The Path to Production Step 1: Recipe Refinement & Adjustments

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Written by Glen Call

March 23, 2021

On the Path to Production, step one is to get the initial food to be perfect. That starts with recipe refinement. Every food can be tweaked to make it a little bit better. But are you considering every possibility before taking it to production? Reformulation after the fact can be costly. It can also be detrimental to customers that already like your product the way it is. Here’s our checklist of things to consider for recipe refinement and adjustment:


This one is obvious, but not easy. Taste is subjective, so getting it right for the majority of people is crucial. Be sure to give your product to multiple people to get their opinions. Don’t expect to wow everyone, but wow some and take feedback from the rest. A little market research here can go a long way.


This one is tricky. To get great food you want the best ingredients. But those can be expensive. You need to balance the cost of the ingredients with how much consumers are willing to pay. This back and forth is one of the most difficult parts to make sure you don’t price yourself out of the market. And it happens across every other category as well. Ensure that you’re creating food at a price point that fits with your target audience.


The debate between organic and non-organic will rage on. But your need to determine whether organic is going to be important to you. Retailers like Costco, Whole Foods, and Trader Joe’s highlight organic products. That can be a blessing. But organic ingredients can be difficult to find, which can delay your production. And organic ingredients often cost more, so you will need to adjust the final price of your food. Until organic becomes at parity with non-organic, consider this decision carefully.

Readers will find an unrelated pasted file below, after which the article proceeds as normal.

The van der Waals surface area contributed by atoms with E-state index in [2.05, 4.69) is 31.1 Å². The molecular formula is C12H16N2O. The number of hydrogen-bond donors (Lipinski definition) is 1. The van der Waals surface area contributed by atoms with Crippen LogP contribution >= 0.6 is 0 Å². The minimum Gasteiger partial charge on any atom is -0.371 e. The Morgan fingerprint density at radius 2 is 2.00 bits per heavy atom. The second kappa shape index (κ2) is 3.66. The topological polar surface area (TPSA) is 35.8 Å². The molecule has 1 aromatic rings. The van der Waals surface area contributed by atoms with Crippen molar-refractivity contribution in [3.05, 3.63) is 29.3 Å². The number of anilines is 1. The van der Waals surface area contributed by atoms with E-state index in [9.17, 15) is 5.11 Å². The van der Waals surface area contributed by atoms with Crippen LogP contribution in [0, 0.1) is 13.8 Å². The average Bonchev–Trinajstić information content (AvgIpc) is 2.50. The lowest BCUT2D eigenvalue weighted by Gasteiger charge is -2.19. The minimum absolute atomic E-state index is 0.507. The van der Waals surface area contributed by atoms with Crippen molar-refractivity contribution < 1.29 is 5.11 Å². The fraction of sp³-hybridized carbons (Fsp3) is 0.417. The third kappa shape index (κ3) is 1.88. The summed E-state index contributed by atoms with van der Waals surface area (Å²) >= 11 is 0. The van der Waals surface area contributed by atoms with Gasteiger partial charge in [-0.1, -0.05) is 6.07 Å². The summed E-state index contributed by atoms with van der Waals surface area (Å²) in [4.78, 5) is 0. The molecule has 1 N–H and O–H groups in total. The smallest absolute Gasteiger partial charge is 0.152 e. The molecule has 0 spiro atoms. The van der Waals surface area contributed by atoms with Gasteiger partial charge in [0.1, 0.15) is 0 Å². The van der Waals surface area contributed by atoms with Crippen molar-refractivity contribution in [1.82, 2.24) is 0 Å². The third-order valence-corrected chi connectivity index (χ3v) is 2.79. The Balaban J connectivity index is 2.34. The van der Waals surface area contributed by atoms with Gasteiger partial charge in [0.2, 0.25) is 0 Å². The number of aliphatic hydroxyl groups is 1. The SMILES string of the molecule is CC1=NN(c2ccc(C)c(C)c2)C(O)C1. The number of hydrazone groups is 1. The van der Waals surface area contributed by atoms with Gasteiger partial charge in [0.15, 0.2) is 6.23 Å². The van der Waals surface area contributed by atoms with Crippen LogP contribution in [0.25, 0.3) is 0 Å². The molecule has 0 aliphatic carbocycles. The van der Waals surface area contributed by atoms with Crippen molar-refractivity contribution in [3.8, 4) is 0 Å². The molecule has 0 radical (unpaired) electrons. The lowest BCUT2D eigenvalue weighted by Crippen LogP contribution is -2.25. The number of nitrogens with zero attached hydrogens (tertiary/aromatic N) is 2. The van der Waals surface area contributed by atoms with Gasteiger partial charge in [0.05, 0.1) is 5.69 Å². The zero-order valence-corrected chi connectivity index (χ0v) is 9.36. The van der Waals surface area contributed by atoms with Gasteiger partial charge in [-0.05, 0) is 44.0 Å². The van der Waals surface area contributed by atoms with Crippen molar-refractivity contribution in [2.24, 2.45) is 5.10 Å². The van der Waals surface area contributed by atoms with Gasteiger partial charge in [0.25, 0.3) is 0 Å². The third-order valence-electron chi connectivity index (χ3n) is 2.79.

Are your consumers concerned about where their food comes from? Does it need to be a local or national source? Will it give your product more credibility or appeal to consumers? Provenance also deals with availability, which in turn affects cost. Determine early on whether the origin of the food matters for marketing your product.


Many people deal with allergens in food. This could be for themselves, their household, or the people they cook for. If you want more people to be able to eat your food, consider removing food allergens from your product. Don’t worry about every food allergy, just the eight most common ones. There are many ingredient options you can look at to substitute. By doing so, you can make your product appeal to more consumers.


Making food for a dozen people is different than making it for hundreds or thousands. It’s a different kitchen, different equipment, different conditions. In short, all those differences can affect your product. Be open to changes to get the right product, or listen to your co-packer for some advice. They have the experience of knowing what it takes to go from a small kitchen to a large-scale operation.

Consider every option

Recipe refinement and adjustment is an important step in getting your food produced. Put the time and effort in at the beginning. Weigh every option to consider your target market. And keep tweaking to get the taste right. When you do, you’ll have a product you’re proud of. And, best of all, one that consumers will want to buy again and again.

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